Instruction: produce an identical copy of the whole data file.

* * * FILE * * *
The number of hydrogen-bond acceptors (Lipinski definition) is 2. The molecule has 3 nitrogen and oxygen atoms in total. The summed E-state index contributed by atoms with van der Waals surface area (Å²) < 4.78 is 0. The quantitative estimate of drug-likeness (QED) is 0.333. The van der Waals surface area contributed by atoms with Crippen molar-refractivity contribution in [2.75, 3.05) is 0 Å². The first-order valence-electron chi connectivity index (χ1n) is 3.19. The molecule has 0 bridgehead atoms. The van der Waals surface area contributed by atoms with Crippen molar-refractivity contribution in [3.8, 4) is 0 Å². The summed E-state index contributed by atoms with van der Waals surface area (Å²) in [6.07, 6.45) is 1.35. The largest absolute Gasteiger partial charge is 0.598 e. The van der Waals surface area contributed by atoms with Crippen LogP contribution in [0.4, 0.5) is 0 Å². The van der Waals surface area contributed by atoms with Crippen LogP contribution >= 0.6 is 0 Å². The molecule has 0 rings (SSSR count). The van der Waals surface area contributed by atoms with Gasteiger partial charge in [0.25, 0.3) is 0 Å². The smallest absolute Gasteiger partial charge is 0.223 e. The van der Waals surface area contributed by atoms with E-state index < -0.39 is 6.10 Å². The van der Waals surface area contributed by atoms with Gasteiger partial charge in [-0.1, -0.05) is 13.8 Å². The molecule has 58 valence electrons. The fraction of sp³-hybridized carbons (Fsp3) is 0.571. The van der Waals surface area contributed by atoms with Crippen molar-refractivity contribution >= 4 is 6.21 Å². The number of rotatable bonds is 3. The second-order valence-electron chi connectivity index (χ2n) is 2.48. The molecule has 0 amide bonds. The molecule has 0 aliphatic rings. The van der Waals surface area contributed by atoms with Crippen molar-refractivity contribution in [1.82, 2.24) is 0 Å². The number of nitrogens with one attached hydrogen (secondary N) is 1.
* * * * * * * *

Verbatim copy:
The number of hydrogen-bond acceptors (Lipinski definition) is 2. The molecule has 3 nitrogen and oxygen atoms in total. The summed E-state index contributed by atoms with van der Waals surface area (Å²) < 4.78 is 0. The quantitative estimate of drug-likeness (QED) is 0.333. The van der Waals surface area contributed by atoms with Crippen molar-refractivity contribution in [2.75, 3.05) is 0 Å². The first-order valence-electron chi connectivity index (χ1n) is 3.19. The molecule has 0 bridgehead atoms. The van der Waals surface area contributed by atoms with Crippen molar-refractivity contribution in [3.8, 4) is 0 Å². The summed E-state index contributed by atoms with van der Waals surface area (Å²) in [6.07, 6.45) is 1.35. The largest absolute Gasteiger partial charge is 0.598 e. The van der Waals surface area contributed by atoms with Crippen LogP contribution in [0.4, 0.5) is 0 Å². The van der Waals surface area contributed by atoms with Crippen LogP contribution >= 0.6 is 0 Å². The molecule has 0 rings (SSSR count). The van der Waals surface area contributed by atoms with Gasteiger partial charge in [0.25, 0.3) is 0 Å². The smallest absolute Gasteiger partial charge is 0.223 e. The van der Waals surface area contributed by atoms with E-state index < -0.39 is 6.10 Å². The van der Waals surface area contributed by atoms with Gasteiger partial charge in [-0.1, -0.05) is 13.8 Å². The molecule has 58 valence electrons. The fraction of sp³-hybridized carbons (Fsp3) is 0.571. The van der Waals surface area contributed by atoms with Crippen molar-refractivity contribution >= 4 is 6.21 Å². The number of rotatable bonds is 3. The second-order valence-electron chi connectivity index (χ2n) is 2.48. The molecule has 0 amide bonds. The molecule has 0 aliphatic rings. The van der Waals surface area contributed by atoms with Crippen molar-refractivity contribution in [1.82, 2.24) is 0 Å². The number of nitrogens with one attached hydrogen (secondary N) is 1.